Event Title

The Major Problem; The Impact of College Major on COVID Precautions

Loading...

Media is loading
 

Comments

Poster Presentation

Please select your campus affiliation

Tampa

Mentor Information

Dr Donna Lee Ettel-Gambino, PhD

Description

Introduction Recent literature indicates that certain demographical traits including major may impact a person's willingness to comply with COVID-19 safety protocols. The purpose of this study is to examine if there are differences among COVID-19 related behaviors between STEM (Science, Technology, Engineering and Math) majors and non-STEM majors.

Methods and Materials In conducting this study, a causal comparative approach was utilized. A MANOVA was conducted utilizing SAS 9.4 (Cary, NC). The independent variable was STEM Major status. The dependent variables were: 1) student vaccination status; 2) concern with omicron variant; 3) trust in CDC guidelines and information on the platform; 4) compliance with indoor mask wearing; and 5) compliance with social distancing.

Results This study resulted in two statistically significant findings: 1) the proportion of students (88%), who report being vaccinated (p < 0.009); 2) the proportion of students (93%) who comply with indoor mask wearing (p < 0.001). Discussion These results suggest that major may influence a person's behavior regarding COVID-19. One's status as a STEM major may influence their likelihood to wear a mask and their compliance with immunization. One application of this information could be encouraging institutions to provide students with more information about the benefits of taking precautions against COVID-19. Additional information about the virus may motivate more students to take the necessary precautions against COVID-19.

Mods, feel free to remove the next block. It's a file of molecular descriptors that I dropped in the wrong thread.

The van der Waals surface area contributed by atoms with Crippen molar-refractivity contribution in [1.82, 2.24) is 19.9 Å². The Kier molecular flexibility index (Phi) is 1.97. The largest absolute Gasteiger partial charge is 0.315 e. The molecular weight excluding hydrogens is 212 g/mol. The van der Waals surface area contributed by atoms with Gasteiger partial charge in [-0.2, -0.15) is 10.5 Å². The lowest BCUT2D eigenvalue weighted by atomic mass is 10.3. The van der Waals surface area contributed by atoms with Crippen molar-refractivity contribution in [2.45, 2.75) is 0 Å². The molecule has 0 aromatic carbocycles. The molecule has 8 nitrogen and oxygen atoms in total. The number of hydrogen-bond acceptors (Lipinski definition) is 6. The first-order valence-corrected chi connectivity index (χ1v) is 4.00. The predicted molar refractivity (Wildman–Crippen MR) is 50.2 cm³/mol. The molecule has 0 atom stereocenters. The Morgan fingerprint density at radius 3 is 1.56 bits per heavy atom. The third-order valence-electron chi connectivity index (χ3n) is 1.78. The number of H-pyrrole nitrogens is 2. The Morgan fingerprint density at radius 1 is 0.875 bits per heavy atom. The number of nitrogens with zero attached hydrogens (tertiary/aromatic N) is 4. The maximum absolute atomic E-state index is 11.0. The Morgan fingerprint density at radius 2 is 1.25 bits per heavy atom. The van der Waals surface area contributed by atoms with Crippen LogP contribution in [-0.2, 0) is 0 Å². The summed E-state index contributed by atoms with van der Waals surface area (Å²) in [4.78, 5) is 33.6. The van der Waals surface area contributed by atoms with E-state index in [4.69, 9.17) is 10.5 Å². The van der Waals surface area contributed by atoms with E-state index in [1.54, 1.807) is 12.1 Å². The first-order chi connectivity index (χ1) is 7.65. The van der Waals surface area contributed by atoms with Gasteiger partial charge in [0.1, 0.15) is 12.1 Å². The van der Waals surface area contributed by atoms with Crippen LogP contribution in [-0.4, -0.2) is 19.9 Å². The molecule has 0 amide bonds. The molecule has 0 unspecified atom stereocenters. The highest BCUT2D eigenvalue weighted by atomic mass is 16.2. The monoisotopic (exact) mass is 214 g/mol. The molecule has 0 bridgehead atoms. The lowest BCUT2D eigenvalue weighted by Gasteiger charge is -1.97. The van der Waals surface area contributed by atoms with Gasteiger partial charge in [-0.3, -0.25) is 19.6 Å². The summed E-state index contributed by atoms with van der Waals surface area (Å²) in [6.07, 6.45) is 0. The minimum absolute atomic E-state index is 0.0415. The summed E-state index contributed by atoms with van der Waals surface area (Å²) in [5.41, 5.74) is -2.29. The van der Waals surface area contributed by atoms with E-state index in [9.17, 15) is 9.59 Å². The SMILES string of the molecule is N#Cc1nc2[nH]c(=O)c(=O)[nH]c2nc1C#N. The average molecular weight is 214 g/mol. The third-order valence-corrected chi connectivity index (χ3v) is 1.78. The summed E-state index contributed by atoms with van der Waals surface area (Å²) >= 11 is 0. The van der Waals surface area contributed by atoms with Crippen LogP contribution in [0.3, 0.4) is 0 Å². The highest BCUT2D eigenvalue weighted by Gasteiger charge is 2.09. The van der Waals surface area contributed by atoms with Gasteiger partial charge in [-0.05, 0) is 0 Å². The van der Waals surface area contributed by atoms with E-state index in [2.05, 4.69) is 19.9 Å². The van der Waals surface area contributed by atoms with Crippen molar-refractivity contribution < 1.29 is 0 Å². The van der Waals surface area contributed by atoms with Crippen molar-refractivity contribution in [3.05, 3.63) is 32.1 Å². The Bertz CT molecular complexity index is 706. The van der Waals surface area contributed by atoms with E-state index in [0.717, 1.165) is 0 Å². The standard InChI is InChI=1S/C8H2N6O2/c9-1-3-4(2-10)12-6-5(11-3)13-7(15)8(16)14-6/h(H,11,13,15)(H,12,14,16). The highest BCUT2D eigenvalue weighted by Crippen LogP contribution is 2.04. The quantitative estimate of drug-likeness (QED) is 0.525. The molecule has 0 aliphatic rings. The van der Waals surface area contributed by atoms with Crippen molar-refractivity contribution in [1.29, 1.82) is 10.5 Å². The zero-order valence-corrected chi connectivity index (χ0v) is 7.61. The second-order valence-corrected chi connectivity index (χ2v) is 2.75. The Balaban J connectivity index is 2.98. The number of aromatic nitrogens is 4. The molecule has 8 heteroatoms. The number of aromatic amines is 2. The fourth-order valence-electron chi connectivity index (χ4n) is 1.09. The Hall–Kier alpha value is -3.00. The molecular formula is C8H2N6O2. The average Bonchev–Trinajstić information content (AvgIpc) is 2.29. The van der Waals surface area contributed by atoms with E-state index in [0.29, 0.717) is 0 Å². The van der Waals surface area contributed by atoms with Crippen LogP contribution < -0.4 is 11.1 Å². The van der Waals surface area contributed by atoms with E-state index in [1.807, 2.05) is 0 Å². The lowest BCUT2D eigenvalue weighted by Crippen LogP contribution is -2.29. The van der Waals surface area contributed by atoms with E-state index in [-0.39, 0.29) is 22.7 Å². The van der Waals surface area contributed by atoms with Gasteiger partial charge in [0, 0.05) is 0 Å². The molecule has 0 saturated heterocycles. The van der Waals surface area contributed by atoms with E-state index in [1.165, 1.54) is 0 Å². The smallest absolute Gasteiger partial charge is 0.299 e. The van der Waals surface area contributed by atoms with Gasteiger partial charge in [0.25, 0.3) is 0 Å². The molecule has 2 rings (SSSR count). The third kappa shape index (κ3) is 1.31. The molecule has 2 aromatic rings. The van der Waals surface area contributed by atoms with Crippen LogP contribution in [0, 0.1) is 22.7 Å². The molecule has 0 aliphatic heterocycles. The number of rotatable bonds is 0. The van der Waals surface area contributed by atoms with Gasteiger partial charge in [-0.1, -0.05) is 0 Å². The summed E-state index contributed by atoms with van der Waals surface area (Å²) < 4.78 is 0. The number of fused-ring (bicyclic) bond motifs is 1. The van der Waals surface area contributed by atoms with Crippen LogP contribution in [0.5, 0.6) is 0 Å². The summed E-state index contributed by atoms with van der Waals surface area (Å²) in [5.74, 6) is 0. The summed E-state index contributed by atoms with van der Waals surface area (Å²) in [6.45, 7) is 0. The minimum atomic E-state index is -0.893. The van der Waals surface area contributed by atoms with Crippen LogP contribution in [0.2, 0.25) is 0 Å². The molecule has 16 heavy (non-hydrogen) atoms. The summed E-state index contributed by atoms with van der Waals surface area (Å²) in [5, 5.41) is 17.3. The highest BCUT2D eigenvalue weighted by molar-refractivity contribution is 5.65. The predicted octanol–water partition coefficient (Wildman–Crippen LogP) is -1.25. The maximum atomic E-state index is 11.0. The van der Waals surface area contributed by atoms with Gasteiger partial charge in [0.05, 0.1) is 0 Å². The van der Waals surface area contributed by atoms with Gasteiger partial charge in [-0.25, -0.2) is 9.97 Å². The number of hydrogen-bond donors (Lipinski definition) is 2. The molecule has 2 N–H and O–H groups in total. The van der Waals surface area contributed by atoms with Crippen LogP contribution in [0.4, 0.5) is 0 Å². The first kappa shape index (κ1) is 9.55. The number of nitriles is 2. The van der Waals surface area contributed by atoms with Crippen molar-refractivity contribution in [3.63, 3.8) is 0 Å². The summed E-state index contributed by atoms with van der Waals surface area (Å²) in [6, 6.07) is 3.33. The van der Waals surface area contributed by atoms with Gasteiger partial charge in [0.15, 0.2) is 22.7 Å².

Conclusions Being a STEM major implies that one would have a wider array of knowledge concerning scientific topics, and it is possible that this affected the way in which they reacted and continue to behave regarding COVID-19.

This document is currently not available here.

Share

COinS
 

The Major Problem; The Impact of College Major on COVID Precautions

Introduction Recent literature indicates that certain demographical traits including major may impact a person's willingness to comply with COVID-19 safety protocols. The purpose of this study is to examine if there are differences among COVID-19 related behaviors between STEM (Science, Technology, Engineering and Math) majors and non-STEM majors.

Methods and Materials In conducting this study, a causal comparative approach was utilized. A MANOVA was conducted utilizing SAS 9.4 (Cary, NC). The independent variable was STEM Major status. The dependent variables were: 1) student vaccination status; 2) concern with omicron variant; 3) trust in CDC guidelines and information on the platform; 4) compliance with indoor mask wearing; and 5) compliance with social distancing.

Results This study resulted in two statistically significant findings: 1) the proportion of students (88%), who report being vaccinated (p < 0.009); 2) the proportion of students (93%) who comply with indoor mask wearing (p < 0.001). Discussion These results suggest that major may influence a person's behavior regarding COVID-19. One's status as a STEM major may influence their likelihood to wear a mask and their compliance with immunization. One application of this information could be encouraging institutions to provide students with more information about the benefits of taking precautions against COVID-19. Additional information about the virus may motivate more students to take the necessary precautions against COVID-19.

Conclusions Being a STEM major implies that one would have a wider array of knowledge concerning scientific topics, and it is possible that this affected the way in which they reacted and continue to behave regarding COVID-19.